Why do we have a Continuing Competence Program and Audit?
The Health Professions Act states that the Council of a College must establish a Continuing Competence Program (CCP) that provides for regulated members to maintain competence and enhances the provision of professional services. The details of the CCP are described within the Medical Diagnostic and Therapeutic Technologists Profession Regulation and further delineated within Council policy.
As per the regulations, a regulated member must complete a CCP in a form satisfactory to the Competence Committee. The Competence Committee is a group of regulated members who have volunteered to sit on the committee and oversee both the maintenance and monitoring of the CCP.
Council has further mandated, in policy, that the Competence Committee will select up to 20% of the general membership for evaluation of their CCP on an annual basis. This year’s audit selected 10% of the membership for a total of 231 regulated members being selected. The audit will be completed by the Competence Committee in a face-to-face meeting taking place in mid-October.
Profile Review…have you done yours?
Creating the national picture of our profession begins with you …….
- Please, by July 31, 2016, review your member profile to ensure it is current and accurate. To access your member profile, go to www.acmdtt.com and click on ‘my profile’. Log in using your user ID or ACMDTT registration number and password.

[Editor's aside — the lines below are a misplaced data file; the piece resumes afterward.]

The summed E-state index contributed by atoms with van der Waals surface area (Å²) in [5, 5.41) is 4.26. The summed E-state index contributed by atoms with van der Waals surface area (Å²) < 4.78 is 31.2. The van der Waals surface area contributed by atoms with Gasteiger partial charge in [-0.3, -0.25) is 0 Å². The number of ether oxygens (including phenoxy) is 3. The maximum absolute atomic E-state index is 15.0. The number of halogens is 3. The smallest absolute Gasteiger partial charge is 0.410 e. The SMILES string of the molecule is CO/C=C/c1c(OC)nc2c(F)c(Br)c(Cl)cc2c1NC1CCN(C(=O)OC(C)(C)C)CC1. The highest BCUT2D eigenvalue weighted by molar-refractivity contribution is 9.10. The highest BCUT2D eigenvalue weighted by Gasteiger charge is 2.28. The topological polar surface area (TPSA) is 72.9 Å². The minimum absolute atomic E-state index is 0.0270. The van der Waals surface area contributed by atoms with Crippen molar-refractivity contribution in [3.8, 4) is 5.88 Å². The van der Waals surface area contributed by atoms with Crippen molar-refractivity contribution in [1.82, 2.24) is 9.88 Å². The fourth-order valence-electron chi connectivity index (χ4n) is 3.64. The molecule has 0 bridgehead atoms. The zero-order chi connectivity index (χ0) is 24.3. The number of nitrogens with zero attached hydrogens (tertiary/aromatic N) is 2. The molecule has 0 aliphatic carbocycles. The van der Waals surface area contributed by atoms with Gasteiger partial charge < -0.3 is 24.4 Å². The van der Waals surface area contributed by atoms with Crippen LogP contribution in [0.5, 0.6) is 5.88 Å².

- Regulations require that your contact information, address and current employer information is up-to-date. Please edit these areas as required and if you have any difficulties making changes, please contact the office by email or phone (toll-free 1.800.282.2165 in AB) for assistance.
- If you have earned a specialty certificate in your practice, please email or fax a copy of it to the College. Specialty certificates may include bone mineral densitometry, dosimetry, breast imaging, CT or another area of practice. Technologists in Alberta holding specialty certificates are not being accurately represented in national statistics. We want to ensure that this is reflected accurately for our members.
Participation in Canada-wide data collection
The College, along with all the other provincial organizations in Canada, supports a database that assists health human resources planning that supports an integrated healthcare delivery system. The only way to do that is to have a full understanding of the scope of diagnostic imaging services. This work is achieved through the Canadian Institute for Health Information (CIHI).
CIHI was created in 1994 as an independent, not-for-profit organization to provide data and analysis on Canada’s health system and the health of Canadians.